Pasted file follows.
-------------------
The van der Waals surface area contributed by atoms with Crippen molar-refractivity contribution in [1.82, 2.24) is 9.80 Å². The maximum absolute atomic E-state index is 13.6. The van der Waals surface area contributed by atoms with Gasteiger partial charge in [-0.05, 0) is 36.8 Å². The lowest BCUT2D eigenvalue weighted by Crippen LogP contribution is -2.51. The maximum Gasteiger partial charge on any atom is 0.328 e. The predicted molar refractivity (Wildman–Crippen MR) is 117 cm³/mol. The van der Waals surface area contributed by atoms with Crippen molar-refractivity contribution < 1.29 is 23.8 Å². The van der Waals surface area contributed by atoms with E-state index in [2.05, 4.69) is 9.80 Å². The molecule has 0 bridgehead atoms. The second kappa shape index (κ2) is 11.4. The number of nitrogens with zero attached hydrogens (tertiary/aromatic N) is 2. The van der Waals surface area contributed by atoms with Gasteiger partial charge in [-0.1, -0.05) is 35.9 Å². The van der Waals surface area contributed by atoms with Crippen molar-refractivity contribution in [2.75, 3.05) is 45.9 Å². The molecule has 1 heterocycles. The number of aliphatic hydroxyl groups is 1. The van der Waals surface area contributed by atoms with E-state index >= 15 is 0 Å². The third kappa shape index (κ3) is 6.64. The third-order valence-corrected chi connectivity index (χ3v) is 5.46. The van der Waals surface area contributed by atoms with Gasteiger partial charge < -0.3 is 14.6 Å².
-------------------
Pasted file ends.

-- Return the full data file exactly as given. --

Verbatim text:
The van der Waals surface area contributed by atoms with Crippen molar-refractivity contribution in [1.82, 2.24) is 9.80 Å². The maximum absolute atomic E-state index is 13.6. The van der Waals surface area contributed by atoms with Gasteiger partial charge in [-0.05, 0) is 36.8 Å². The lowest BCUT2D eigenvalue weighted by Crippen LogP contribution is -2.51. The maximum Gasteiger partial charge on any atom is 0.328 e. The predicted molar refractivity (Wildman–Crippen MR) is 117 cm³/mol. The van der Waals surface area contributed by atoms with Crippen molar-refractivity contribution < 1.29 is 23.8 Å². The van der Waals surface area contributed by atoms with E-state index in [2.05, 4.69) is 9.80 Å². The molecule has 0 bridgehead atoms. The second kappa shape index (κ2) is 11.4. The number of nitrogens with zero attached hydrogens (tertiary/aromatic N) is 2. The van der Waals surface area contributed by atoms with Gasteiger partial charge in [-0.1, -0.05) is 35.9 Å². The van der Waals surface area contributed by atoms with Crippen molar-refractivity contribution in [2.75, 3.05) is 45.9 Å². The molecule has 1 heterocycles. The number of aliphatic hydroxyl groups is 1. The van der Waals surface area contributed by atoms with E-state index >= 15 is 0 Å². The third kappa shape index (κ3) is 6.64. The third-order valence-corrected chi connectivity index (χ3v) is 5.46. The van der Waals surface area contributed by atoms with Gasteiger partial charge < -0.3 is 14.6 Å².